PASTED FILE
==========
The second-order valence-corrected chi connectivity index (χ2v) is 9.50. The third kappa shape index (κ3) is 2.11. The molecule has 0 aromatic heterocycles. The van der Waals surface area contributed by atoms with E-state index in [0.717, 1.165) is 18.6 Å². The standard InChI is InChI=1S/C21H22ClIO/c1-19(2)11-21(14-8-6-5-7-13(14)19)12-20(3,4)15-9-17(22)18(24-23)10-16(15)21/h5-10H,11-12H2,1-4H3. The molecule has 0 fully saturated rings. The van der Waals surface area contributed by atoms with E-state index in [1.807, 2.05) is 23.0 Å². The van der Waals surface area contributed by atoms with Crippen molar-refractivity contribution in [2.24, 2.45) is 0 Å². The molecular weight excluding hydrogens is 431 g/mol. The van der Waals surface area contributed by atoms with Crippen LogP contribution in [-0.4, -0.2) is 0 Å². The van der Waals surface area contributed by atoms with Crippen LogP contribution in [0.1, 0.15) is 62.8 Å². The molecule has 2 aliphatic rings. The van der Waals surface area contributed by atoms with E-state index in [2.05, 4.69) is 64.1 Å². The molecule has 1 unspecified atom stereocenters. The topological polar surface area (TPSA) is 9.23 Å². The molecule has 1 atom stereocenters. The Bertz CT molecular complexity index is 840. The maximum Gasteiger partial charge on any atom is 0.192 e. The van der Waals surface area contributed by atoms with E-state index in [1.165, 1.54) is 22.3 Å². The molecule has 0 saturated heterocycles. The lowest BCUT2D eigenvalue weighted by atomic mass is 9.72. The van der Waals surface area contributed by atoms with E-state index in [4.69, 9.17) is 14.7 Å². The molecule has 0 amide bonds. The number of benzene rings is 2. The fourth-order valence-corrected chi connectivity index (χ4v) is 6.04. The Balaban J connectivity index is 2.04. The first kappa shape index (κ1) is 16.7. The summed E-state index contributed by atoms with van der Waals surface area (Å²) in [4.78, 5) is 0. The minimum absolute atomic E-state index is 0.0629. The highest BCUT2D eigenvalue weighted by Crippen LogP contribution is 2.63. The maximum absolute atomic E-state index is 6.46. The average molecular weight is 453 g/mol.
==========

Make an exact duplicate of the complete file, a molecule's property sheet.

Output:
The second-order valence-corrected chi connectivity index (χ2v) is 9.50. The third kappa shape index (κ3) is 2.11. The molecule has 0 aromatic heterocycles. The van der Waals surface area contributed by atoms with E-state index in [0.717, 1.165) is 18.6 Å². The standard InChI is InChI=1S/C21H22ClIO/c1-19(2)11-21(14-8-6-5-7-13(14)19)12-20(3,4)15-9-17(22)18(24-23)10-16(15)21/h5-10H,11-12H2,1-4H3. The molecule has 0 fully saturated rings. The van der Waals surface area contributed by atoms with E-state index in [1.807, 2.05) is 23.0 Å². The van der Waals surface area contributed by atoms with Crippen molar-refractivity contribution in [2.24, 2.45) is 0 Å². The molecular weight excluding hydrogens is 431 g/mol. The van der Waals surface area contributed by atoms with Crippen LogP contribution in [-0.4, -0.2) is 0 Å². The van der Waals surface area contributed by atoms with Crippen LogP contribution in [0.1, 0.15) is 62.8 Å². The molecule has 2 aliphatic rings. The van der Waals surface area contributed by atoms with E-state index in [2.05, 4.69) is 64.1 Å². The molecule has 1 unspecified atom stereocenters. The topological polar surface area (TPSA) is 9.23 Å². The molecule has 1 atom stereocenters. The Bertz CT molecular complexity index is 840. The maximum Gasteiger partial charge on any atom is 0.192 e. The van der Waals surface area contributed by atoms with E-state index in [1.165, 1.54) is 22.3 Å². The molecule has 0 saturated heterocycles. The lowest BCUT2D eigenvalue weighted by atomic mass is 9.72. The van der Waals surface area contributed by atoms with E-state index in [4.69, 9.17) is 14.7 Å². The molecule has 0 amide bonds. The number of benzene rings is 2. The fourth-order valence-corrected chi connectivity index (χ4v) is 6.04. The Balaban J connectivity index is 2.04. The first kappa shape index (κ1) is 16.7. The summed E-state index contributed by atoms with van der Waals surface area (Å²) in [4.78, 5) is 0. The minimum absolute atomic E-state index is 0.0629. The highest BCUT2D eigenvalue weighted by Crippen LogP contribution is 2.63. The maximum absolute atomic E-state index is 6.46. The average molecular weight is 453 g/mol.